My epitaph will read: Men who cook get the girls more often than men who pump iron,” says the inimitable Prahlad Kakkar with a guffaw. Sitting in his spacious Bandra apartment, the ad film maker is busy attending calls, browsing on his iPad and reading assorted literature. Getting Kakkar to talk about his passions — cooking and scuba diving — proves to be a formidable task. The man is holding forth on Catholicism, probably a fallout of his recent cameo as a priest in Bejoy Nambiar’s film David.
“How many times have you read the Bible?” to “Did you know the Inquisition was brought to Goa by [St] Francis Xavier?” But, after a while, he returns to cooking and his interest in it right from when he was a callow 14-year-old to setting up Papa Pancho da dhaba in 2002 to becoming a wine connoisseur and a cigar aficionado. Kakkar’s experimental cooking spans continents — for example, a classic Bengali dab chingri dish cooked the French way with a Thai tom yum paste.
His love for cooking found an outlet with Papa Pancho da dhaba that serves food with a “home-cooked flavour.” He likes to cook and eat non-vegetarian food and his tastes are eclectic — he can mix French with Punjabi and Bengali with Egyptian cuisine equally well. “The food has to be about texture, flavour, presentation and experimentation,” he says.
Kakkar may seem more toned down about his other major interest — diving — but that’s just a façade. He’s as much, if not more, fixated about it. “My first diving experience happened in 1989. I’ve been hooked since then,” he says. It took place during a business trip with his friends to Mauritius. After much cajoling, he took to the waters and turned an instant convert.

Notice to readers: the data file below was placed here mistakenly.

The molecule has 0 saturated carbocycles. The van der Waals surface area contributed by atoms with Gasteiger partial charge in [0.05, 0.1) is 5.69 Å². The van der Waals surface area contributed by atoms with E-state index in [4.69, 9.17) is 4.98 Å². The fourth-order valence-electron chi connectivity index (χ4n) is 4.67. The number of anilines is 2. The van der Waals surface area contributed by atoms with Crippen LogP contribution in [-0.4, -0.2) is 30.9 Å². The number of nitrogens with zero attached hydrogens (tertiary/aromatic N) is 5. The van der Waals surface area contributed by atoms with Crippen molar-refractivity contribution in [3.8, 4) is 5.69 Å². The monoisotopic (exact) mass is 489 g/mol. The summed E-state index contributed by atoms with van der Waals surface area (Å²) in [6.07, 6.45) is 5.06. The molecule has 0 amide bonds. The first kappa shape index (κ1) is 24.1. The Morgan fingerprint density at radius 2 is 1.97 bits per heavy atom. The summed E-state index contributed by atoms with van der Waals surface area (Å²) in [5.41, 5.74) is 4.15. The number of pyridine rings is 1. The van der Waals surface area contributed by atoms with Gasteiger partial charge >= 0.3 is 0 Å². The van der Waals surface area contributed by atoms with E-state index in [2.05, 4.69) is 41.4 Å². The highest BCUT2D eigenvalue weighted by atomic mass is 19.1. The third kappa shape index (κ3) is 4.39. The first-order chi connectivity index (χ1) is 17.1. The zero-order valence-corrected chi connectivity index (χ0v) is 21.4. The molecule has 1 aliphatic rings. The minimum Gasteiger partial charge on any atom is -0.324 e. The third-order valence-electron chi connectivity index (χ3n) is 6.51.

“The next day I went back, convinced a diving instructor to teach me and I have been diving ever since,” he grins. He started a diving club back in Mumbai in 1995, where people learnt scuba diving in a swimming pool. Now, he runs a scuba diving school in Lakshadweep and two in the Andaman islands. He has gone diving all over including the Bahamas, Egypt, Thailand and Germany. “Every dive is phenomenal,” he says, proceeding to mention a life-threatening experience in the same breath.
During one of his Mauritius dives, 50 metres underwater, his cylinder ran out of air. At that depth, the diver cannot reach the surface quickly as his reaction time suffers due to lack of oxygen. “I grabbed the instructor’s ‘octopus’ (a breathing device with more than one outlet) and surfaced,” he says. Kakkar is as passionate about his interests as he is about his profession, and that’s why Papa Pancho da dhaba and his diving schools are still talked about.